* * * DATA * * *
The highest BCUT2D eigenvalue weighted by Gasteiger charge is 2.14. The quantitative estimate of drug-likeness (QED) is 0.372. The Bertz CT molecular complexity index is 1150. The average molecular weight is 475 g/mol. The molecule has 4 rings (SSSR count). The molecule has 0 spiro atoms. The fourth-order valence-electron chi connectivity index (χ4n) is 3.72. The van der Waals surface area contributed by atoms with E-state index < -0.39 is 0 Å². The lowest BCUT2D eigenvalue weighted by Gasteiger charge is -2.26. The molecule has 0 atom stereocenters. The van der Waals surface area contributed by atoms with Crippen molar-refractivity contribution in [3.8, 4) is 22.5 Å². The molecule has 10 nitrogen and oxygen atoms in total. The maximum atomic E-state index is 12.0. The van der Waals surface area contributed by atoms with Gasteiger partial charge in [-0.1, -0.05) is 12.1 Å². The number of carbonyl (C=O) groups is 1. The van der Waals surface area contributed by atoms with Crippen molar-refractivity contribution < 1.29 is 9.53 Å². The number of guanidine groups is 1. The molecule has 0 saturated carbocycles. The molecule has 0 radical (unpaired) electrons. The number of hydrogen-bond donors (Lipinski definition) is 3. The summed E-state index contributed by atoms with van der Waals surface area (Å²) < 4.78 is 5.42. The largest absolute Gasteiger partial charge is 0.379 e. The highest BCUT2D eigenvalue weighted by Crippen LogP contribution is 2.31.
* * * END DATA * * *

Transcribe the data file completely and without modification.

The highest BCUT2D eigenvalue weighted by Gasteiger charge is 2.14. The quantitative estimate of drug-likeness (QED) is 0.372. The Bertz CT molecular complexity index is 1150. The average molecular weight is 475 g/mol. The molecule has 4 rings (SSSR count). The molecule has 0 spiro atoms. The fourth-order valence-electron chi connectivity index (χ4n) is 3.72. The van der Waals surface area contributed by atoms with E-state index < -0.39 is 0 Å². The lowest BCUT2D eigenvalue weighted by Gasteiger charge is -2.26. The molecule has 0 atom stereocenters. The van der Waals surface area contributed by atoms with Crippen molar-refractivity contribution in [3.8, 4) is 22.5 Å². The molecule has 10 nitrogen and oxygen atoms in total. The maximum atomic E-state index is 12.0. The van der Waals surface area contributed by atoms with Gasteiger partial charge in [-0.1, -0.05) is 12.1 Å². The number of carbonyl (C=O) groups is 1. The van der Waals surface area contributed by atoms with Crippen molar-refractivity contribution < 1.29 is 9.53 Å². The number of guanidine groups is 1. The molecule has 0 saturated carbocycles. The molecule has 0 radical (unpaired) electrons. The number of hydrogen-bond donors (Lipinski definition) is 3. The summed E-state index contributed by atoms with van der Waals surface area (Å²) < 4.78 is 5.42. The largest absolute Gasteiger partial charge is 0.379 e. The highest BCUT2D eigenvalue weighted by Crippen LogP contribution is 2.31.